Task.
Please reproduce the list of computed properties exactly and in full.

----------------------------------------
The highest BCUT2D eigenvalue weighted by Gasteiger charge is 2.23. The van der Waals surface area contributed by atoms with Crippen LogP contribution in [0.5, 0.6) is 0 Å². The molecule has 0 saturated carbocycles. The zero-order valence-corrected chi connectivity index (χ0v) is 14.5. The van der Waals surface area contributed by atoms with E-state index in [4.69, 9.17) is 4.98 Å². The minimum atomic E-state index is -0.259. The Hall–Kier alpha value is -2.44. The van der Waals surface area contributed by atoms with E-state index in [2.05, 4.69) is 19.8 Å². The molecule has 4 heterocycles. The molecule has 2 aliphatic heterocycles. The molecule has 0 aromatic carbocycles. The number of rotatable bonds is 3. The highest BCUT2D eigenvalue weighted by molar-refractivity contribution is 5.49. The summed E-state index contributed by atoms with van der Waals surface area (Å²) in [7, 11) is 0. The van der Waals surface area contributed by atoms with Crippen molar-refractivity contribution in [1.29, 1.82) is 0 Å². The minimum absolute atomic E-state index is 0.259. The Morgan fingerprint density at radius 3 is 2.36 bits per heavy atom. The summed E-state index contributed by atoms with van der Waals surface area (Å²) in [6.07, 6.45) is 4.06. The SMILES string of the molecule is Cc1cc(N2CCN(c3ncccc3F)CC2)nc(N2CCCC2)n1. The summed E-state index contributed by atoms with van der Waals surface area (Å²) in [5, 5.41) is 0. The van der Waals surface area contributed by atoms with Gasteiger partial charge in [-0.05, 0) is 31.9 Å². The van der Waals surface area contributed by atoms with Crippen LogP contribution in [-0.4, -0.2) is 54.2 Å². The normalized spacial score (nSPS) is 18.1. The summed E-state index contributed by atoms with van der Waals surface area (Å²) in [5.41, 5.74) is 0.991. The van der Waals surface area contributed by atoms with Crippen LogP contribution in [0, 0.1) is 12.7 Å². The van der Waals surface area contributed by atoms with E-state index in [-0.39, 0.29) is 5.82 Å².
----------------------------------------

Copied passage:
The highest BCUT2D eigenvalue weighted by Gasteiger charge is 2.23. The van der Waals surface area contributed by atoms with Crippen LogP contribution in [0.5, 0.6) is 0 Å². The molecule has 0 saturated carbocycles. The zero-order valence-corrected chi connectivity index (χ0v) is 14.5. The van der Waals surface area contributed by atoms with E-state index in [4.69, 9.17) is 4.98 Å². The minimum atomic E-state index is -0.259. The Hall–Kier alpha value is -2.44. The van der Waals surface area contributed by atoms with E-state index in [2.05, 4.69) is 19.8 Å². The molecule has 4 heterocycles. The molecule has 2 aliphatic heterocycles. The molecule has 0 aromatic carbocycles. The number of rotatable bonds is 3. The highest BCUT2D eigenvalue weighted by molar-refractivity contribution is 5.49. The summed E-state index contributed by atoms with van der Waals surface area (Å²) in [7, 11) is 0. The van der Waals surface area contributed by atoms with Crippen molar-refractivity contribution in [1.29, 1.82) is 0 Å². The minimum absolute atomic E-state index is 0.259. The Morgan fingerprint density at radius 3 is 2.36 bits per heavy atom. The summed E-state index contributed by atoms with van der Waals surface area (Å²) in [6.07, 6.45) is 4.06. The SMILES string of the molecule is Cc1cc(N2CCN(c3ncccc3F)CC2)nc(N2CCCC2)n1. The summed E-state index contributed by atoms with van der Waals surface area (Å²) in [5, 5.41) is 0. The van der Waals surface area contributed by atoms with Gasteiger partial charge in [-0.05, 0) is 31.9 Å². The van der Waals surface area contributed by atoms with Crippen LogP contribution in [-0.4, -0.2) is 54.2 Å². The normalized spacial score (nSPS) is 18.1. The summed E-state index contributed by atoms with van der Waals surface area (Å²) in [5.41, 5.74) is 0.991. The van der Waals surface area contributed by atoms with Crippen LogP contribution in [0, 0.1) is 12.7 Å². The van der Waals surface area contributed by atoms with E-state index in [-0.39, 0.29) is 5.82 Å².